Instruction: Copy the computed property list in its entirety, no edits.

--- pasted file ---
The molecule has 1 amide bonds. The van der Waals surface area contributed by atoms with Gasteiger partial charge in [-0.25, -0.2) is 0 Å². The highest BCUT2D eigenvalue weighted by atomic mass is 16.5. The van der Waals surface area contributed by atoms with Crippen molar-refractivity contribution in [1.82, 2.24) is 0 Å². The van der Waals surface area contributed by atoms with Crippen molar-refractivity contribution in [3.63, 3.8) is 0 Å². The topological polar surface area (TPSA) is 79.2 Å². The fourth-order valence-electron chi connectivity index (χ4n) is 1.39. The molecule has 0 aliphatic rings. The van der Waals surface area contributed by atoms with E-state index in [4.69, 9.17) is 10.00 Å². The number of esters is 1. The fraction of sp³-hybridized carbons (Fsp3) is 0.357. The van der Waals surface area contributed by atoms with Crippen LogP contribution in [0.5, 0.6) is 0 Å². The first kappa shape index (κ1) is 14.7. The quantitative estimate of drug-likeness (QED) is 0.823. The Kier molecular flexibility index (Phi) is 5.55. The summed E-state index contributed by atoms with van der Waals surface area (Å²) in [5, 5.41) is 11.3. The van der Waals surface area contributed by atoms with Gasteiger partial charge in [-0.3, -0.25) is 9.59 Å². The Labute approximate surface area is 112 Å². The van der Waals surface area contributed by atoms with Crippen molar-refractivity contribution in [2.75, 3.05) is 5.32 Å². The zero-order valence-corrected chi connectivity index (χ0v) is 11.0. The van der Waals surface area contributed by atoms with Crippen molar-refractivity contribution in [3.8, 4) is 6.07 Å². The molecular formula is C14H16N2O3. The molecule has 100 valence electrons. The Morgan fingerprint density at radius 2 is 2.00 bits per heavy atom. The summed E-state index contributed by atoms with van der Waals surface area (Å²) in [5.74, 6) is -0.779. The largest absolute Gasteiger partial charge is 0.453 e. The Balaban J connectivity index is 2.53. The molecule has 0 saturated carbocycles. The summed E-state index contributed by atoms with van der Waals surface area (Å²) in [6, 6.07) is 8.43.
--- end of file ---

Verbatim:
The molecule has 1 amide bonds. The van der Waals surface area contributed by atoms with Gasteiger partial charge in [-0.25, -0.2) is 0 Å². The highest BCUT2D eigenvalue weighted by atomic mass is 16.5. The van der Waals surface area contributed by atoms with Crippen molar-refractivity contribution in [1.82, 2.24) is 0 Å². The van der Waals surface area contributed by atoms with Crippen molar-refractivity contribution in [3.63, 3.8) is 0 Å². The topological polar surface area (TPSA) is 79.2 Å². The fourth-order valence-electron chi connectivity index (χ4n) is 1.39. The molecule has 0 aliphatic rings. The van der Waals surface area contributed by atoms with E-state index in [4.69, 9.17) is 10.00 Å². The number of esters is 1. The fraction of sp³-hybridized carbons (Fsp3) is 0.357. The van der Waals surface area contributed by atoms with Crippen LogP contribution in [0.5, 0.6) is 0 Å². The first kappa shape index (κ1) is 14.7. The quantitative estimate of drug-likeness (QED) is 0.823. The Kier molecular flexibility index (Phi) is 5.55. The summed E-state index contributed by atoms with van der Waals surface area (Å²) in [5, 5.41) is 11.3. The van der Waals surface area contributed by atoms with Gasteiger partial charge in [-0.3, -0.25) is 9.59 Å². The Labute approximate surface area is 112 Å². The van der Waals surface area contributed by atoms with Crippen molar-refractivity contribution in [2.75, 3.05) is 5.32 Å². The zero-order valence-corrected chi connectivity index (χ0v) is 11.0. The van der Waals surface area contributed by atoms with Crippen molar-refractivity contribution in [3.8, 4) is 6.07 Å². The molecular formula is C14H16N2O3. The molecule has 100 valence electrons. The Morgan fingerprint density at radius 2 is 2.00 bits per heavy atom. The summed E-state index contributed by atoms with van der Waals surface area (Å²) in [5.74, 6) is -0.779. The largest absolute Gasteiger partial charge is 0.453 e. The Balaban J connectivity index is 2.53. The molecule has 0 saturated carbocycles. The summed E-state index contributed by atoms with van der Waals surface area (Å²) in [6, 6.07) is 8.43.